• Balance reach and trust. Just because you can connect to everyone doesn't necessarily mean you should. You still have to earn the right to engage with people—a privilege that's especially important in a time of very short attention spans.

ENGAGE WITH YOUR CONNECTIONS

Building your profile and network is only part of the process; the next step is to engage with your connections. This can take many forms, depending on your role, your personality, and how you want to spend your time.

LinkedIn offers two easy ways to pursue your goals.

Use LinkedIn to listen. Most professionals think that social media platforms are for sharing. That's true, but it's easy to forget that we can start by listening to everything that others are sharing. Scanning the LinkedIn newsfeed for five to 10 minutes a day can provide a wealth of business intelligence. People in your network will share their opportunities, challenges, and victories. You will be well-positioned to congratulate them on what is going well and offer your help on the obstacles that they face.

After you listen, you can use LinkedIn to share with your network. The goal isn't to grab everyone's attention with every post. Rather, it's to have an ongoing stream of content coming from you. That way, when something triggers a connection's interest, he or she can reach out and engage. Even two to three posts a week can be very effective (see the sidebar "5 Easy Ways to Share With Your Network").

The overarching objective is to extend the reach of your personal brand message from your profile. An easy way to think of personal branding is that it's the convergence of reputation and visibility. Reputation is what people think of you, i.e., what you are sharing on your profile. Visibility is making sure that they think of you in the first place. You can share client successes or current projects, professional conferences and trainings you've attended, or articles you have written or ones you have read and found interesting. By sharing this content online, you let your network know what you are focused on professionally. This in turn keeps you on their radar and makes you the natural choice when they need help.

THE NEXT STAGE IN BUSINESS RELATIONSHIPS

Online conversations aren't going to replace real-world interactions anytime soon. But used correctly, digital communication does provide a host of opportunities to improve and strengthen our offline relationships. Our online presence and communications precede us into our offline conversations and can help make those conversations more effective and efficient. A polished presence on LinkedIn is the first step to leveraging the power of the web to bolster your career and your business. See you online!


Examples of good and bad LinkedIn profiles

Bad profile

John Doe

Headline: Accountant at Smith Accounting.

Summary: CPA with major accounting firm. 14+ years of experience working with clients on tax preparation, financial audits, and other accounting services.

Good profile

John Q. Public

Headline: Helping businesses maximize cash flow and long-term growth through effective accounting systems.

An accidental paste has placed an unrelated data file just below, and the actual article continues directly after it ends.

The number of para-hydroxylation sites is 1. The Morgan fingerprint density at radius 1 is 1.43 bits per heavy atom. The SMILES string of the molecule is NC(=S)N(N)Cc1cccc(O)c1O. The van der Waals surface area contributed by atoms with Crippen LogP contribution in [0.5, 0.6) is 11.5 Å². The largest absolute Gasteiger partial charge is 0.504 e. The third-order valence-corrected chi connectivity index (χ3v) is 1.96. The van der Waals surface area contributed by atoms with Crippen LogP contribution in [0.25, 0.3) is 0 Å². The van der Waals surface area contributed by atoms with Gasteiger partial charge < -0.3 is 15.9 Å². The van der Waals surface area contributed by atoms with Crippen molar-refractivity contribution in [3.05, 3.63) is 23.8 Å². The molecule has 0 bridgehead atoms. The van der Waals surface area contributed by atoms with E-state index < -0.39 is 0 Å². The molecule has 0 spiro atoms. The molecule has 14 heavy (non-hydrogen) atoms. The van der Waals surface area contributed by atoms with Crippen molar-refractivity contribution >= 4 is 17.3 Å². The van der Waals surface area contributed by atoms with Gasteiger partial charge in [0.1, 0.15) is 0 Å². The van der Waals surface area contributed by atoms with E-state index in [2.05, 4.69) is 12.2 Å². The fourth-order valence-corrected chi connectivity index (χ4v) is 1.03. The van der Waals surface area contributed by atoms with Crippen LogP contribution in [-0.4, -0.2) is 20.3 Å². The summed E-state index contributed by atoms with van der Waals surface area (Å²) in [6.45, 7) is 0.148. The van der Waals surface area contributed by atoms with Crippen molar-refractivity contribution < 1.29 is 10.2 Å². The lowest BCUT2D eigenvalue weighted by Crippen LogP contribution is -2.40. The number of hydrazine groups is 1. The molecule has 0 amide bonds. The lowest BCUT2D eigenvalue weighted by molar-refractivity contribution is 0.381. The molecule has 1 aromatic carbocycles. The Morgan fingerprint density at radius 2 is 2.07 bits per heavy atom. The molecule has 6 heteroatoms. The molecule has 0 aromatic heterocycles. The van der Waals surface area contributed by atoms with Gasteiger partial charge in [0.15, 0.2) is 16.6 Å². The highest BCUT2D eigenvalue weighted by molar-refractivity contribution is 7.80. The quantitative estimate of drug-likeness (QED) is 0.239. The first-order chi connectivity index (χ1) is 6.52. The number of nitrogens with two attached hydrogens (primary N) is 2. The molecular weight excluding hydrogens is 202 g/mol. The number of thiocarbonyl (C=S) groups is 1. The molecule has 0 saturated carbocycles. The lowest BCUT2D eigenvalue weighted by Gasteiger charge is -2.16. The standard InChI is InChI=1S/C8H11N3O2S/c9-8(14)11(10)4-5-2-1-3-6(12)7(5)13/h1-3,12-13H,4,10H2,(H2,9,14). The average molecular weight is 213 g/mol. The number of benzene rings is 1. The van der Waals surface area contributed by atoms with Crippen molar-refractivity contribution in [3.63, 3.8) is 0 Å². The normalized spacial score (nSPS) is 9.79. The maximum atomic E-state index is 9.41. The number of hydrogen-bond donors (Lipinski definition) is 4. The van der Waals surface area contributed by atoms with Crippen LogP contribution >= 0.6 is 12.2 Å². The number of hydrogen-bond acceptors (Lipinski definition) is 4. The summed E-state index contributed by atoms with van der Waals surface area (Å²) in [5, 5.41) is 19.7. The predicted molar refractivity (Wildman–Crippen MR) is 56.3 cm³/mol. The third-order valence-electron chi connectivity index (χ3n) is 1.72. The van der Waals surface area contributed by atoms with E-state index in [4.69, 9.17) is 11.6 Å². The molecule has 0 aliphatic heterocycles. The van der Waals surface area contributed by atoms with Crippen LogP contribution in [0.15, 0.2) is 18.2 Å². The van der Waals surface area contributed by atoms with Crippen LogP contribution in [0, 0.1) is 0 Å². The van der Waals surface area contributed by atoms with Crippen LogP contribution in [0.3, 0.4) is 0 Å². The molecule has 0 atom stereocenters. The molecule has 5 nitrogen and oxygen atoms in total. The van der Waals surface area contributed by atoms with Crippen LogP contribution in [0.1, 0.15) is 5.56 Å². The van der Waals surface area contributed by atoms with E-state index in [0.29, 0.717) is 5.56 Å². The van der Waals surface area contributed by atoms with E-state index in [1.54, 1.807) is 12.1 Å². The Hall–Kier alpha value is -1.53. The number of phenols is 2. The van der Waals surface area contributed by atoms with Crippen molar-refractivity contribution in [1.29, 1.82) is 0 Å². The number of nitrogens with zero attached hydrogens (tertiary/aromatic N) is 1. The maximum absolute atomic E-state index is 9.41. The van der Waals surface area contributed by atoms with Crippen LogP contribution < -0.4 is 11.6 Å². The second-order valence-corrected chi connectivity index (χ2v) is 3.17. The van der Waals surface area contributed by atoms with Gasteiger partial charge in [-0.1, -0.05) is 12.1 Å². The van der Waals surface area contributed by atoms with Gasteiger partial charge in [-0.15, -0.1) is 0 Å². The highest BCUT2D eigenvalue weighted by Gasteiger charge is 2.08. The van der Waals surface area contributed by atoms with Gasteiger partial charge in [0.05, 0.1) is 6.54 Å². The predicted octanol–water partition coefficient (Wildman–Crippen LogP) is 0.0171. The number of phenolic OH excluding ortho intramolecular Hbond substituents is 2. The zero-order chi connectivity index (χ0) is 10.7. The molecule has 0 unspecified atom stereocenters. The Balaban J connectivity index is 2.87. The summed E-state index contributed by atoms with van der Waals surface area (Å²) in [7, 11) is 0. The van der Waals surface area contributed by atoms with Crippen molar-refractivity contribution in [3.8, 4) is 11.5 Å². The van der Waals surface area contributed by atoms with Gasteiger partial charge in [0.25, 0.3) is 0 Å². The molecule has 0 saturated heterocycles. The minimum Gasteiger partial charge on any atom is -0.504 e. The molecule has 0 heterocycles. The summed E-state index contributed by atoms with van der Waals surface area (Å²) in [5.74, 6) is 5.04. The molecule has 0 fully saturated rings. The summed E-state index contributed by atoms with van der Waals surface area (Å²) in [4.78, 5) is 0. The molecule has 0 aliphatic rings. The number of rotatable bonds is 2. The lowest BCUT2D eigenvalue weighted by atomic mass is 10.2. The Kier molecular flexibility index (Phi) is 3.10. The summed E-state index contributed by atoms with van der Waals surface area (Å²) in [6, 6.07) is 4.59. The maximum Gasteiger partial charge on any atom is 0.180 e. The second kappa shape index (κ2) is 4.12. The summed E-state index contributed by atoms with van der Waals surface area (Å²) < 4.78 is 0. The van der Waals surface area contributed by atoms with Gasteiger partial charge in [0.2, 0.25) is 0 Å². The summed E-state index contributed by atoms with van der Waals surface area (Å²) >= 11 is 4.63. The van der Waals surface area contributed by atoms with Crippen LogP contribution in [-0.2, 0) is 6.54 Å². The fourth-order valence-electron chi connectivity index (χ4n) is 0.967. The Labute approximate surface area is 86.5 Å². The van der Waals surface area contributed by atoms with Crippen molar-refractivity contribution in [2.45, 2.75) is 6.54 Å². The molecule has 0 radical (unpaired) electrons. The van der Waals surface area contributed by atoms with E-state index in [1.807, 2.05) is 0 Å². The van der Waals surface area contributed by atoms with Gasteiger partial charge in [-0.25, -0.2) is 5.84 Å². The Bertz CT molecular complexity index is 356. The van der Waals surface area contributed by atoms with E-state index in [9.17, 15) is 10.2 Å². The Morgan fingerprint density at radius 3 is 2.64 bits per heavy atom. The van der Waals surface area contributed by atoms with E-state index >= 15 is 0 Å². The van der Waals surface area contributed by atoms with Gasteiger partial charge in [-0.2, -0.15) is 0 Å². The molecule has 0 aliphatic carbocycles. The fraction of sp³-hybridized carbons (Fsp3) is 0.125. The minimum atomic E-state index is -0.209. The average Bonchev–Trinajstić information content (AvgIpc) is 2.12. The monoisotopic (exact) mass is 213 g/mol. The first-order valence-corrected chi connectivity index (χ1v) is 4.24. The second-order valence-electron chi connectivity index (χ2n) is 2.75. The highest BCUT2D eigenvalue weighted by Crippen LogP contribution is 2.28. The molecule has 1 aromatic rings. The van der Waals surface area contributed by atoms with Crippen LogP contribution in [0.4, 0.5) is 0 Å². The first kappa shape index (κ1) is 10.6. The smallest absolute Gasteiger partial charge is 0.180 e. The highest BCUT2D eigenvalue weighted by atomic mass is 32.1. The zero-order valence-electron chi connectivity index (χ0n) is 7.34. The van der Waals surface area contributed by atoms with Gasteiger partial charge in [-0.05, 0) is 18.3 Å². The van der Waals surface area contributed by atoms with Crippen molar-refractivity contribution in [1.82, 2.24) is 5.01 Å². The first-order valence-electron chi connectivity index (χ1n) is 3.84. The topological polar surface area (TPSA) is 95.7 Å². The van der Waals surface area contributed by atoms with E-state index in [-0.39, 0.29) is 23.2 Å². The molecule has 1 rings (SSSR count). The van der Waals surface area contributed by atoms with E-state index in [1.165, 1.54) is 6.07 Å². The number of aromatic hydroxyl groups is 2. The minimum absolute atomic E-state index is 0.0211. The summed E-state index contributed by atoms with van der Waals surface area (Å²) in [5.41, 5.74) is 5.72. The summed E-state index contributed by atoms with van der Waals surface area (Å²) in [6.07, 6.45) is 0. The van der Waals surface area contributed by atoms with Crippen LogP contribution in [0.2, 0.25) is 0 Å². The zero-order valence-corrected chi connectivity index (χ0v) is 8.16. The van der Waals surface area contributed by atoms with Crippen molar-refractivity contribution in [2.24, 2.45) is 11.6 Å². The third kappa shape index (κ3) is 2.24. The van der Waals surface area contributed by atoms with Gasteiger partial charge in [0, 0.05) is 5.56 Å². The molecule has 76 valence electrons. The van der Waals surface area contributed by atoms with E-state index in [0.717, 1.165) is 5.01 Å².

Summary: In my role as a senior accountant at Smith Accounting, I focus on helping small business owners with their accounting world. I work with them on their year-end and ongoing tax preparation needs. But that's just the beginning. I also see my role as being an adviser who helps them understand how taxes, revenues, and expenses can be managed for business success.


5 easy ways to share with your network

  1. Post a picture from a professional event that you are attending, such as a conference or industry meeting.
  2. Announce a service that your firm offers that people might not know about.
  3. Remind everyone about an important deadline or general accounting tip.
  4. Forward an article from an industry publication with information your connections would find useful.
  5. Once in a while, share a personal success or story, e.g., achieving a new certification or celebrating a personal milestone.

About the author

David J.P. Fisher is a sales expert, professional keynote speaker, and best-selling author. You can reach him via his LinkedIn profile at linkedin.com/in/iamdfish.

To comment on this article or to suggest an idea for another article, contact Jeff Drew, senior editor, at Jeff.Drew@aicpa-cima.com or 919-402-4056.


AICPA resources

Articles

Publications

  • CPA Client Bulletin Select (#PCN1301W, download)
  • Take Your Marketing Online! Proven Ways to Grow Your Firm in the Digital Age (#PPM1501P, paperback; #PPM1501E, ebook)

CPE self-study

  • MBAexpress: Success With Social Media (#BLIMBA27, online access; #GT-MBASWSM, group training)

For more information or to make a purchase, go to aicpastore.com or call the Institute at 888-777-7077.

Online resources

  • LinkedIn User Guide, aicpa.org (member login required)
  • PCPS Social Media Toolkit, aicpa.org

Private Companies Practice Section and Succession Planning Resource Center

The Private Companies Practice Section (PCPS) is a voluntary firm membership section for CPAs that provides member firms with targeted practice management tools and resources, including the Succession Planning Resource Center, as well as a strong, collective voice within the CPA profession. Visit the PCPS Firm Practice Center at aicpa.org/PCPS. The Succession Planning Resource Center, which includes a succession planning guide, podcasts, survey results, and a Succession Readiness Assessment and Timing Calculator is available at aicpa.org/pcps/succession.